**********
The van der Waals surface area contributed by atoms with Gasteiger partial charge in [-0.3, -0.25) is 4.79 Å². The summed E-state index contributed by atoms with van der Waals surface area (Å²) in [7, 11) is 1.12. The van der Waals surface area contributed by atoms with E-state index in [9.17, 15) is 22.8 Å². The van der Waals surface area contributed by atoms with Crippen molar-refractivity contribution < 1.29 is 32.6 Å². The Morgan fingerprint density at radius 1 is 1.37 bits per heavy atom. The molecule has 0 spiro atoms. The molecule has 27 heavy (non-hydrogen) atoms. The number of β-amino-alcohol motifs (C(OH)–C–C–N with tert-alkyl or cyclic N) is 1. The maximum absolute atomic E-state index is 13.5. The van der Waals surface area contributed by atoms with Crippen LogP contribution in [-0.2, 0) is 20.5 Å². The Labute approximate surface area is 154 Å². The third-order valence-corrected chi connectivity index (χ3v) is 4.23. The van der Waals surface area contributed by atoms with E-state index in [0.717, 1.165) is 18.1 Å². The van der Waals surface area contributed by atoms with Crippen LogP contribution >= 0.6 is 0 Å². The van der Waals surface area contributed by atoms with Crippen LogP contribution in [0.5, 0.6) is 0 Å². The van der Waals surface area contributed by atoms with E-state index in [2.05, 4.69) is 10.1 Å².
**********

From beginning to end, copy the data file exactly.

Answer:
The van der Waals surface area contributed by atoms with Gasteiger partial charge in [-0.3, -0.25) is 4.79 Å². The summed E-state index contributed by atoms with van der Waals surface area (Å²) in [7, 11) is 1.12. The van der Waals surface area contributed by atoms with E-state index in [9.17, 15) is 22.8 Å². The van der Waals surface area contributed by atoms with Crippen molar-refractivity contribution < 1.29 is 32.6 Å². The Morgan fingerprint density at radius 1 is 1.37 bits per heavy atom. The molecule has 0 spiro atoms. The molecule has 27 heavy (non-hydrogen) atoms. The number of β-amino-alcohol motifs (C(OH)–C–C–N with tert-alkyl or cyclic N) is 1. The maximum absolute atomic E-state index is 13.5. The van der Waals surface area contributed by atoms with Crippen LogP contribution in [-0.2, 0) is 20.5 Å². The Labute approximate surface area is 154 Å². The third-order valence-corrected chi connectivity index (χ3v) is 4.23. The van der Waals surface area contributed by atoms with E-state index in [0.717, 1.165) is 18.1 Å². The van der Waals surface area contributed by atoms with Crippen LogP contribution >= 0.6 is 0 Å². The van der Waals surface area contributed by atoms with Crippen LogP contribution in [0.5, 0.6) is 0 Å². The van der Waals surface area contributed by atoms with E-state index in [2.05, 4.69) is 10.1 Å².